The notes were standardized. Each $5 note had the same vignette, each $10 note had the same vignette, and so on. But they changed the series periodically, and that would give the currency a whole new look. In 1863 the notes looked one way. In 1875, they changed the notes and they all looked different. Notes from 1902 changed again, and then in 1929, of course, they went to the small-sized notes that we use today. Before that, all notes were larger.
The 1929 series, for example, is very plain looking, with no real vignettes on the front, just the printing of the bank and the serial numbers and all that stuff. The older notes had more vignettes on them, featuring people and different figures.
Collectors Weekly: Did the Federal Reserve print its own notes, too?
Swicer: Yes, they started printing paper money in 1861. This whole national bank note system came about because of the Civil War. They needed extra money to pay for the Union war effort. Making paper money was a way for the government to get more money into its coffers. They issued bonds against it so that the banks had something to back up their money.
At the same time, the government was issuing Federal Reserve notes, which were mostly backed by silver and gold until the mid-’20s. Since the 1930s, Federal Reserve notes have not been backed by anything.
Before the national bank note system there were several financial panics, one from 1835 to 1837 and another in the 1850s. Back then, banks just issued their own notes with nothing to back them up, and they all went bankrupt. Those notes are known as broken bank notes or obsoletes. They were outlawed after the Civil War when the government started issuing notes.
Collectors Weekly: The colonists also used paper money, right?
Swicer: Colonial currency was used to pay for the Revolutionary War. That was the main reason they came up with it. Early in the history of the country we did not have any gold coins, so people had to use paper, or they bartered. The early gold strikes in the United States were in 1829, and the government started coining after that. We used foreign coinage until 1857 because we had such a shortage of coins, especially silver and gold. Copper was easier to get—we bought copper from England for years after the Revolutionary War. But we didn’t have coinage of any consequence until the mid-1850s.
Collectors Weekly: What was the smallest denomination of paper money?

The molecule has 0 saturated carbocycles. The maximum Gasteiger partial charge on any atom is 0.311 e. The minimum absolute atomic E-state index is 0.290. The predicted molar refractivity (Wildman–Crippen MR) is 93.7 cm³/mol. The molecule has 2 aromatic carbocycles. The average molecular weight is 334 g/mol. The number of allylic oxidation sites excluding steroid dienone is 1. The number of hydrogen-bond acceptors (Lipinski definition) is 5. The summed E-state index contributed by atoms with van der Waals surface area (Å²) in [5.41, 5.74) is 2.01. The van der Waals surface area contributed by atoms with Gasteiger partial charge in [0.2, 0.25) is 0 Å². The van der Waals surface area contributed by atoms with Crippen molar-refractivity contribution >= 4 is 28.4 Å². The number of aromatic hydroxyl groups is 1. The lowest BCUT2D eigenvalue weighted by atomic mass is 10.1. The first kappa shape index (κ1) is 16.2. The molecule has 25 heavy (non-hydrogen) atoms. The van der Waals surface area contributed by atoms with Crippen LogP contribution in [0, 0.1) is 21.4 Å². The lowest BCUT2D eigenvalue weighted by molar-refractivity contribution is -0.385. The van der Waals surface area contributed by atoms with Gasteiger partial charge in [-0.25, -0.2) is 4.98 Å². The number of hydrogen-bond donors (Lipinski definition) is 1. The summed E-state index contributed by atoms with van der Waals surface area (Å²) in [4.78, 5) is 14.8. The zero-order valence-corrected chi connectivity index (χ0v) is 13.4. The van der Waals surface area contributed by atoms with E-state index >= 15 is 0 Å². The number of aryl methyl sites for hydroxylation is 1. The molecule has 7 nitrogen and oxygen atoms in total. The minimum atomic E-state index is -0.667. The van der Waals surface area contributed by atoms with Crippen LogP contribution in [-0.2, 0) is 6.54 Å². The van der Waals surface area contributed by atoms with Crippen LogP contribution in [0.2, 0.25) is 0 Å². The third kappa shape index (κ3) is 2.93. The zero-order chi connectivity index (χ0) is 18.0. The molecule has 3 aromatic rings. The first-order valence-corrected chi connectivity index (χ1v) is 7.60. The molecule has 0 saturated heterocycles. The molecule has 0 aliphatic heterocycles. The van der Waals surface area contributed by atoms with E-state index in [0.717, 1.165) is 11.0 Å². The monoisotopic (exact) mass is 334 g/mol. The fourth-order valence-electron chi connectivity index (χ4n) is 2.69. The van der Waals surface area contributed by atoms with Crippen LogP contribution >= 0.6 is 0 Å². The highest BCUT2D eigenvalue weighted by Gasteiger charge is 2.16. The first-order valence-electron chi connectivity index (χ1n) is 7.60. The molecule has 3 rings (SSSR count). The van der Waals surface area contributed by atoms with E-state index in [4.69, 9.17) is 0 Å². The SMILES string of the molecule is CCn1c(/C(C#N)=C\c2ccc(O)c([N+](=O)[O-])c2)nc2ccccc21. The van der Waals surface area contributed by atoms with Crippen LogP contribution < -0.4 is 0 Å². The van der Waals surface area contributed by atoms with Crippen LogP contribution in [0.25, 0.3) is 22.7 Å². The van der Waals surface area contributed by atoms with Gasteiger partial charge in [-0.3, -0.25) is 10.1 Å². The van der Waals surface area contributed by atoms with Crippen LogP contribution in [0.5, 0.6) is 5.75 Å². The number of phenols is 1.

Swicer: From 1863 until 1875 we had fractional currency. They made three-, five-, 10-, 15-, 25-, and 50-cent notes because coins were being hoarded during the Civil War. In terms of the bank notes, the first year they made one-, two- and five-dollar notes was 1863. Around 1900, though, the smallest denomination was a five. The denominations went all the way up to 1,000, but they discontinued those pretty quick. After the turn of the century, a 100-dollar bill was pretty much the highest. The higher the denomination, the fewer they made, so they’re pretty scarce. I do have some three-hundreds in my collection, but they are very rare—they cost a couple thousand dollars each.
Collectors Weekly: What are some of your favorite bank notes in your collection?
Swicer: I’ve got an 1882 note from Louisville that’s in absolutely perfect condition—it has no signs of wear whatsoever. I really like my serial number one from Owensboro, Kentucky, 1902, because they started with number one and numbered them right on out through however many notes they made. And of course I get a kick out of having notes from my hometown banks. Those are my favorites, I guess. But generally, to have an older note in choice, uncirculated condition is amazing. I’ve got one from Hodgenville, Kentucky, where Abraham Lincoln was born, in choice uncirculated condition.
Collectors Weekly: How do you store your notes?
Swicer: They’re all in hard, clear currency holders. There’s no PVC on them, and I keep them in a safety deposit box at the bank. Periodically I look at them. I keep a list on my computer of what I have. That way, I can update it every time I buy a new note.
Once I get a complete collection of my hometown bank notes, I’m going to put them on a disc and send them to the local library so they have a copy of everything I’ve got because I don’t think they have more than one or two notes.
Collectors Weekly: Is there anything else that you want to say about collecting bank notes?
Swicer: To me, collecting bank notes is just a general progression. When you’re a coin collector, you go from coins to maybe metals. A lot of us go that way. We start out with coins, and then we go on to other things. Eventually some of us get into paper money—that’s how it happened with me. I just narrowed it down to bank notes. Grading is not as important on bank notes as it is on coins, and the really nice thing about bank notes is they’re lightweight. You can lug your whole collection in a briefcase. In coinage, you can’t do that. They’re just too heavy. Paper money is much easier to store and handle.
(All images in this article courtesy Tony Swicer, vice president of FUN)